I went to K-63 today. Today for the very first time i didnt bound up the stairs with a song on my lips the way i have been doing almost every sunday for the past 3 years, the way i did last sunday. Today for the first time i didnt burst into your house shouting "Perima, Peripa". Today for the very first time i didnt feel like coming to K-63 because today for the FIRST time in the past 23 years of my visiting K-63, I didnt see you or talk to you.
Everything in that house reminds you of me. i didnt go beyond the hall today. I think about the rest of the house and fresh tears appear in my eyes. I think about the dining room in K-63 and i think of the umpteen number of delicacies that have been dished out of those loving hands, your famous adai, the hot bajjis which you would invariably make every time it rained and give preethi or me a call and ask us to collect it. I think of the bedroom and it reminds me of your chair in front of the bed, your hearing aid in a small box, a chain of prayer beads next to them, a kumudam with pictures of scantily clas women on it which you would disdainfully turn up your nose at and comment about everything right from Sneha's sense of dressing to Peripa's hairstyle.
I think about the balcony and it reminds me of your saree drying there, with the faint smell of mysore sandal soap and some powder - cuticura i think, on it.
In more than one way K-63 has been more than a home for me. All those summer holidays spent lazily ambling in and around K-63, playing house house with Ramya and Vidya when you would loan us your saree and help us tie it from the dining table to the fridge and make a mock house and solemnly drink from the empty toy cups which we swore had coffee in it. How can i forget all those nights you would make us sit in a row, give us thayir sadam with a little bit of mavadu thanni on it and then patiently put mardaani on all our hands. I dont think you ever complained about the bathroom or the wash basin being dirty when the next morning in our excitement to see the color of our mardaani we would scrape it off all over the house.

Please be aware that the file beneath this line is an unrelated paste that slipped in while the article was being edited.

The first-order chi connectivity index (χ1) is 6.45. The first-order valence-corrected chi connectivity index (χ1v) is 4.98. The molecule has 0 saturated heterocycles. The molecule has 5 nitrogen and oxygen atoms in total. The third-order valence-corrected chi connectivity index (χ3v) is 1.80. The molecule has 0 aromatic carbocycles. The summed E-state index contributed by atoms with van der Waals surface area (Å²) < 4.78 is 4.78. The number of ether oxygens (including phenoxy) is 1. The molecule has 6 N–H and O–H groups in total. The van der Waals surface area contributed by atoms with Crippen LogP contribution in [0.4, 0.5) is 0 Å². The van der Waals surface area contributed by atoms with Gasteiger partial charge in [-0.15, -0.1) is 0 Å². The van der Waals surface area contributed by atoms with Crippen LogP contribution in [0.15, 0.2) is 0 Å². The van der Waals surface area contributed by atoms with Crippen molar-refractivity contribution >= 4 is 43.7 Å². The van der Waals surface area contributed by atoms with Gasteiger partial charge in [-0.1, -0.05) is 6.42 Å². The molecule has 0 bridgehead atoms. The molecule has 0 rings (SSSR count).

I remember you wore the saree which i got you from my first salary immediately the week after i bought it for you. I didnt recognize it but as soon as i came home the next week, though you werent able to speak you gestured at the saree telling me that it was the one which i had bought.
I have seen you go from being the bold commanding decision making perima to the weak, frail, helpless perima restricted to a chair. The transition was not easy. neither for you nor for us who were so used to seeing you in command either busily entertaining the plethora of guests which K-63 always had at any given point of time during the day, cooking for them, asking about their families, managing to sneak in a game of cards, go shopping and do so many other things. You were super woman perima. You never forgot a single person, single child, a single meal and always had something to say to everyone.
It was extremely difficult for us to see you sit at one place, eat boiled vegetables - oh how how much u hated those!!, drink hot water, unable to hear, unable to talk on the phone and unable to do anything which you loved doing. I am sure it killed you to be bedridden and ask for help but never once did we hear you complain. what were you made of? Diamond is my guess.
Today for the first time i saw peripa cry. He misses you terribly Perima. 55 years of togetherness is not a joke and for a man who has been hopelessly dependent on you for the smallest of his needs your absence is devastating. He is broken to say the least. you have spoilt him silly.
I am sorry i couldnt be there when they took you away. I am sorry I was in a place which was completely unreachable when people called me to inform me of your demise. I never believd in fate. i think i do now. You know i never switch my phone off, always attend calls and always keep u guys informed about where i am. That ill fated day the thought of calling home never crossed my mind and while everyone was frantically trying to reach me i was up in some mountains which had no signal, blissfully unaware of what was happening in Chennai. I am sorry Perima and i hope you will forgive me.
I think i am one of the blessed souls who saw you four days before you left us. Perima i told you i wouldnt be able to come this weekend and that i would come and see you during Pongal. Not even for a moment did i think that would be last time i would see you.
I just sit silently not allowing any thoughts to creep in and try to concentrate on mundane and routine things but after some time the tears are flowing freely down my cheek in ur memory. I cant imagine going to K-63 without you, I cant imagine a sunday without visiting you, i cant imagine peripa without you. You are one person who i loved and admired the most perima and i think this sentiment is very widely found among many members of the Nataraja iyer family.
You will be missed sorely and mourned deeply perima.
May your soul rest in peace.